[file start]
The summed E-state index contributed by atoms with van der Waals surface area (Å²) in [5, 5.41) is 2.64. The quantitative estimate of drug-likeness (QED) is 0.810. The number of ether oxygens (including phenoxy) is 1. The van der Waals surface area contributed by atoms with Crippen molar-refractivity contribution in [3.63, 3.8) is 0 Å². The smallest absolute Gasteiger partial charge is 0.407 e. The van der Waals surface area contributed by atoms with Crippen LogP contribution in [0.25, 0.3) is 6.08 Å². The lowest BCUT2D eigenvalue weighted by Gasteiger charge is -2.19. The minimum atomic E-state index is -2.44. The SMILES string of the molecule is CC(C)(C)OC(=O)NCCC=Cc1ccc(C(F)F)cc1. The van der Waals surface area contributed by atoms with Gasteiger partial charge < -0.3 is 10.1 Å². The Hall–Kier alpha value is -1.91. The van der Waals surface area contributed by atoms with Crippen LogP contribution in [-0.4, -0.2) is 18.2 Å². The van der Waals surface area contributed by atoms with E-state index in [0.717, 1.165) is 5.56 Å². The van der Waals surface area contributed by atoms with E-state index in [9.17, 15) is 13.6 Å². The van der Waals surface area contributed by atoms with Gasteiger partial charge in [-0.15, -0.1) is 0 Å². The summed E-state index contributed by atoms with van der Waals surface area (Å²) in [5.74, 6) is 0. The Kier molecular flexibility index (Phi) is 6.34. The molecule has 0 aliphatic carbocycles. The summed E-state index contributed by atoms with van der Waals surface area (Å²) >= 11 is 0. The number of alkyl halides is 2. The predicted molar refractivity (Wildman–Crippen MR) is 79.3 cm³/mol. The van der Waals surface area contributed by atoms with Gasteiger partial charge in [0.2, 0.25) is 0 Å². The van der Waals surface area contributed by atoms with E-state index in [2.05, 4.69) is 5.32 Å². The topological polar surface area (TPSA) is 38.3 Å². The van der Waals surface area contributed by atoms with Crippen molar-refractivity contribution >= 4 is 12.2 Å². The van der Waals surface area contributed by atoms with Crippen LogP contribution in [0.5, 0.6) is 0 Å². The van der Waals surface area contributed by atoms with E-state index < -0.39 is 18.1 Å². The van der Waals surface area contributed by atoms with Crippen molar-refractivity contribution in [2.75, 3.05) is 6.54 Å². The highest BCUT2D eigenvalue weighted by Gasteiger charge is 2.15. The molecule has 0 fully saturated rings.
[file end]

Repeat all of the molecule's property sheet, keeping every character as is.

The summed E-state index contributed by atoms with van der Waals surface area (Å²) in [5, 5.41) is 2.64. The quantitative estimate of drug-likeness (QED) is 0.810. The number of ether oxygens (including phenoxy) is 1. The van der Waals surface area contributed by atoms with Crippen molar-refractivity contribution in [3.63, 3.8) is 0 Å². The smallest absolute Gasteiger partial charge is 0.407 e. The van der Waals surface area contributed by atoms with Crippen LogP contribution in [0.25, 0.3) is 6.08 Å². The lowest BCUT2D eigenvalue weighted by Gasteiger charge is -2.19. The minimum atomic E-state index is -2.44. The SMILES string of the molecule is CC(C)(C)OC(=O)NCCC=Cc1ccc(C(F)F)cc1. The van der Waals surface area contributed by atoms with Gasteiger partial charge < -0.3 is 10.1 Å². The Hall–Kier alpha value is -1.91. The van der Waals surface area contributed by atoms with Crippen LogP contribution in [-0.4, -0.2) is 18.2 Å². The van der Waals surface area contributed by atoms with E-state index in [0.717, 1.165) is 5.56 Å². The van der Waals surface area contributed by atoms with E-state index in [9.17, 15) is 13.6 Å². The van der Waals surface area contributed by atoms with Gasteiger partial charge in [-0.15, -0.1) is 0 Å². The summed E-state index contributed by atoms with van der Waals surface area (Å²) in [5.74, 6) is 0. The Kier molecular flexibility index (Phi) is 6.34. The molecule has 0 aliphatic carbocycles. The summed E-state index contributed by atoms with van der Waals surface area (Å²) >= 11 is 0. The number of alkyl halides is 2. The predicted molar refractivity (Wildman–Crippen MR) is 79.3 cm³/mol. The van der Waals surface area contributed by atoms with Gasteiger partial charge in [0.2, 0.25) is 0 Å². The van der Waals surface area contributed by atoms with E-state index in [2.05, 4.69) is 5.32 Å². The topological polar surface area (TPSA) is 38.3 Å². The van der Waals surface area contributed by atoms with Crippen molar-refractivity contribution >= 4 is 12.2 Å². The van der Waals surface area contributed by atoms with Crippen LogP contribution in [0.5, 0.6) is 0 Å². The van der Waals surface area contributed by atoms with E-state index < -0.39 is 18.1 Å². The van der Waals surface area contributed by atoms with Crippen molar-refractivity contribution in [2.75, 3.05) is 6.54 Å². The highest BCUT2D eigenvalue weighted by Gasteiger charge is 2.15. The molecule has 0 fully saturated rings.